The Olympus OM system was late to the game, but ended up changing the rules of SLR design entirely. Introduced in 1972, this system turned the idea of big, heavy, metal 35mm SLRs on its head by being compact without sacrificing the build or image quality that made SLRs popular.
Yoshihisa Maitani, designer of the Olympus PEN and XA, also led the design team for the first OM SLR, the OM-1. It and the other single-digit OM series SLRs were designed to fit all the professional-grade features customers wanted in a body that anyone could carry around. The consumer-grade two-digit models, like the OM-10, are less well-built but come at a lower price point.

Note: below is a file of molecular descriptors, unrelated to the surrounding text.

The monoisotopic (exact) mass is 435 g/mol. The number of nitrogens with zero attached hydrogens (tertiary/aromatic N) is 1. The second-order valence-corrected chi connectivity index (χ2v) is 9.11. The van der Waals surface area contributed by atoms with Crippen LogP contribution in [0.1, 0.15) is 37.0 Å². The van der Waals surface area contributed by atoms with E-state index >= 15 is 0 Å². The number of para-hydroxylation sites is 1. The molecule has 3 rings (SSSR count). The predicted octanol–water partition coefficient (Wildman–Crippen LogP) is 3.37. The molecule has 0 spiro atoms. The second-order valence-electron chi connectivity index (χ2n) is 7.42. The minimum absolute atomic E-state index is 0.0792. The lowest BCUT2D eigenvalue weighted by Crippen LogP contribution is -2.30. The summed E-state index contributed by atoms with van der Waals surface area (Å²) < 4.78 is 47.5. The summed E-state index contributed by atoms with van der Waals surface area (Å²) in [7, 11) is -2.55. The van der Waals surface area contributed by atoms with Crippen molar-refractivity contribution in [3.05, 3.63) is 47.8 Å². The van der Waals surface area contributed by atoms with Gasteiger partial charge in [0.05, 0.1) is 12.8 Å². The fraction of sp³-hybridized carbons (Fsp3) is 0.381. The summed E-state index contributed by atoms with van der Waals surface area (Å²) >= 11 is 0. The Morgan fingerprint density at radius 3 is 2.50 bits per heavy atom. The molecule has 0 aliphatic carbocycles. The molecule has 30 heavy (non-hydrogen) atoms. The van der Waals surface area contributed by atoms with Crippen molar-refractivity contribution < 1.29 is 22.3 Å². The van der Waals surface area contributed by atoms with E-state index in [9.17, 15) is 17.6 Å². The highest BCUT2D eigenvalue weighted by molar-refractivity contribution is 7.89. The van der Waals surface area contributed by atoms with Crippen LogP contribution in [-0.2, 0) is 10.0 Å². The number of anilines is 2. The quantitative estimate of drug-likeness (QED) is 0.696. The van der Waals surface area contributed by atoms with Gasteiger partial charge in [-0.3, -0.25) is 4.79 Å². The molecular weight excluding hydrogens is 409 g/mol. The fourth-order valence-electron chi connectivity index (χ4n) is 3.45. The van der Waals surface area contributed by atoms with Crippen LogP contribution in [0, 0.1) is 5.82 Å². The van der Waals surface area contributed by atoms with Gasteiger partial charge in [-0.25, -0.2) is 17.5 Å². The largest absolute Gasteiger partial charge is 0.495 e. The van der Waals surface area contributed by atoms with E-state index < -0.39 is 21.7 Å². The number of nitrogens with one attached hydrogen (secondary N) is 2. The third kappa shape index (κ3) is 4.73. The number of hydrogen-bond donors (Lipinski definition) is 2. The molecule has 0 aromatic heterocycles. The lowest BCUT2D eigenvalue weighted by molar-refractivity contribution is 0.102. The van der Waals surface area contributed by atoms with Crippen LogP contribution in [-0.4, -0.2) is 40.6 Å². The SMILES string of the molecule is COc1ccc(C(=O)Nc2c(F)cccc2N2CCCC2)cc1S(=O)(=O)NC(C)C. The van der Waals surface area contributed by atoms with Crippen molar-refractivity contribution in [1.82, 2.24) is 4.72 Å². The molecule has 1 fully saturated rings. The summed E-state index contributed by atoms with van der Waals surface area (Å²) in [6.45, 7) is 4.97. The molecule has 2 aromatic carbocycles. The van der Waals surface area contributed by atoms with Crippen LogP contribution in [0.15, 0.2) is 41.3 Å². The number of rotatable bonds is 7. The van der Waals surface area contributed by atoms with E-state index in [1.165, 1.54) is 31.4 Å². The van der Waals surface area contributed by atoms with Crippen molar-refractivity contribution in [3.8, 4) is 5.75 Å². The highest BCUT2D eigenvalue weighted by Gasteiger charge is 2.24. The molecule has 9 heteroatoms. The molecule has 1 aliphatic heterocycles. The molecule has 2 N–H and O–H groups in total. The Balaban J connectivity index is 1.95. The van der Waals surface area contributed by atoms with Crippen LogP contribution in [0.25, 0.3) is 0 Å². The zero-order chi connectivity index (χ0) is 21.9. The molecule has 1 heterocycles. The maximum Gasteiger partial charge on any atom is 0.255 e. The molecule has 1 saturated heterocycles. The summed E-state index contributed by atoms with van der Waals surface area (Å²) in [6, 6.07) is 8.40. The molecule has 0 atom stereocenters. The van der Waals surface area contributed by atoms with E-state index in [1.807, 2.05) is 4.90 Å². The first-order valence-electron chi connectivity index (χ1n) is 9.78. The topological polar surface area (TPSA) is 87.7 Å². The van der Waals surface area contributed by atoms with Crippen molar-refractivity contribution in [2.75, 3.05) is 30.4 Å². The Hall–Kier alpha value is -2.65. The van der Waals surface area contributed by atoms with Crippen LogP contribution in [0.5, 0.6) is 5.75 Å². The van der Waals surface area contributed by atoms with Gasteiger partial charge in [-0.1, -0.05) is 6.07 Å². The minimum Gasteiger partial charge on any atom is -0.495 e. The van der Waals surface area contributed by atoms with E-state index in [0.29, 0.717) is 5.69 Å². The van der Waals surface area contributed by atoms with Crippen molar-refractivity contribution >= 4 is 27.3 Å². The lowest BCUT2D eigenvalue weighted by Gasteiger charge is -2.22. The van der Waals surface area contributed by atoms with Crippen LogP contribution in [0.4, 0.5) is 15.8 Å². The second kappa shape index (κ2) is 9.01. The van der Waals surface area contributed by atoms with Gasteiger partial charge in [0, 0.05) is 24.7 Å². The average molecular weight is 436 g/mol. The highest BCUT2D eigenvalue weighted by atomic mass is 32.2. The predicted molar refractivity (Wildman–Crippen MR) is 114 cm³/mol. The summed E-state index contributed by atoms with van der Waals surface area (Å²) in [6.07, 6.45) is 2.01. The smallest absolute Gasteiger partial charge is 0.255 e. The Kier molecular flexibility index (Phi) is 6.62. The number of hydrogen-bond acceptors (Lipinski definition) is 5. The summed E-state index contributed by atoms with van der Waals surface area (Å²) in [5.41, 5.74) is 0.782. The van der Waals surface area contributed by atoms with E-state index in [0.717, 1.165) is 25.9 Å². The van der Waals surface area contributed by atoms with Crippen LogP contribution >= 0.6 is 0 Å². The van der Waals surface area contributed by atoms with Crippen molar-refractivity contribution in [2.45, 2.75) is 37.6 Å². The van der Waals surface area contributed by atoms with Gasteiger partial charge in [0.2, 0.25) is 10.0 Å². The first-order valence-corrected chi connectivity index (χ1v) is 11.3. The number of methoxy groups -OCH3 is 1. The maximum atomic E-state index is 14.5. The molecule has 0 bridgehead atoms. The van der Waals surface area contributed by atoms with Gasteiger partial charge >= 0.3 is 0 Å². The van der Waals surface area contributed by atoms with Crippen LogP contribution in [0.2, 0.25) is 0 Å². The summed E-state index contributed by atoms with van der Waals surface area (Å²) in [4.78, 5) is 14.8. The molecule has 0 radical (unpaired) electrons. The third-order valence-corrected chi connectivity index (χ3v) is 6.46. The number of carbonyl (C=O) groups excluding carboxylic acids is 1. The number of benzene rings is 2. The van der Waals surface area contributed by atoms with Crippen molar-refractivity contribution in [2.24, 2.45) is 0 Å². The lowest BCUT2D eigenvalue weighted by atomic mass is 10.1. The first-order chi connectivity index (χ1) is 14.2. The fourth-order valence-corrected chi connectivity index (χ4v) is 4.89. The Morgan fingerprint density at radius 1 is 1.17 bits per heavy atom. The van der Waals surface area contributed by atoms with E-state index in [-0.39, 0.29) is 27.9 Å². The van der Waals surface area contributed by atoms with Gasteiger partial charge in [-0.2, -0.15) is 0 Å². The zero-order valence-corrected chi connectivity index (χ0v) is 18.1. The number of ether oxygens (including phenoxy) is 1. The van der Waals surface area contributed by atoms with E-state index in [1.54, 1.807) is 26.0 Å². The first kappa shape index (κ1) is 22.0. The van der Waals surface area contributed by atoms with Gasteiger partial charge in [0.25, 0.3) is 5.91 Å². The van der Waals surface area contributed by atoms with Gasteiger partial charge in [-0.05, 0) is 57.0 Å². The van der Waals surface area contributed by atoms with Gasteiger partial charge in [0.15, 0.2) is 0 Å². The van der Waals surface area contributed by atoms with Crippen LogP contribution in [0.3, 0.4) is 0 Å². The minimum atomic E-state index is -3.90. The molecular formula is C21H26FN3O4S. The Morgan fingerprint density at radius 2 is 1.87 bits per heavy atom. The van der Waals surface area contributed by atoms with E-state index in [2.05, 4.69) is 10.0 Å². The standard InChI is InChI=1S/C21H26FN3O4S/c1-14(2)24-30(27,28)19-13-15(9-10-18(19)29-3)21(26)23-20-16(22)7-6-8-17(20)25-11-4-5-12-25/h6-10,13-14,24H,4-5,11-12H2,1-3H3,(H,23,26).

Olympus produced and sold OM series SLRs until 2002 when the company pivoted to digital cameras using the Four Thirds and Micro Four Thirds mounts.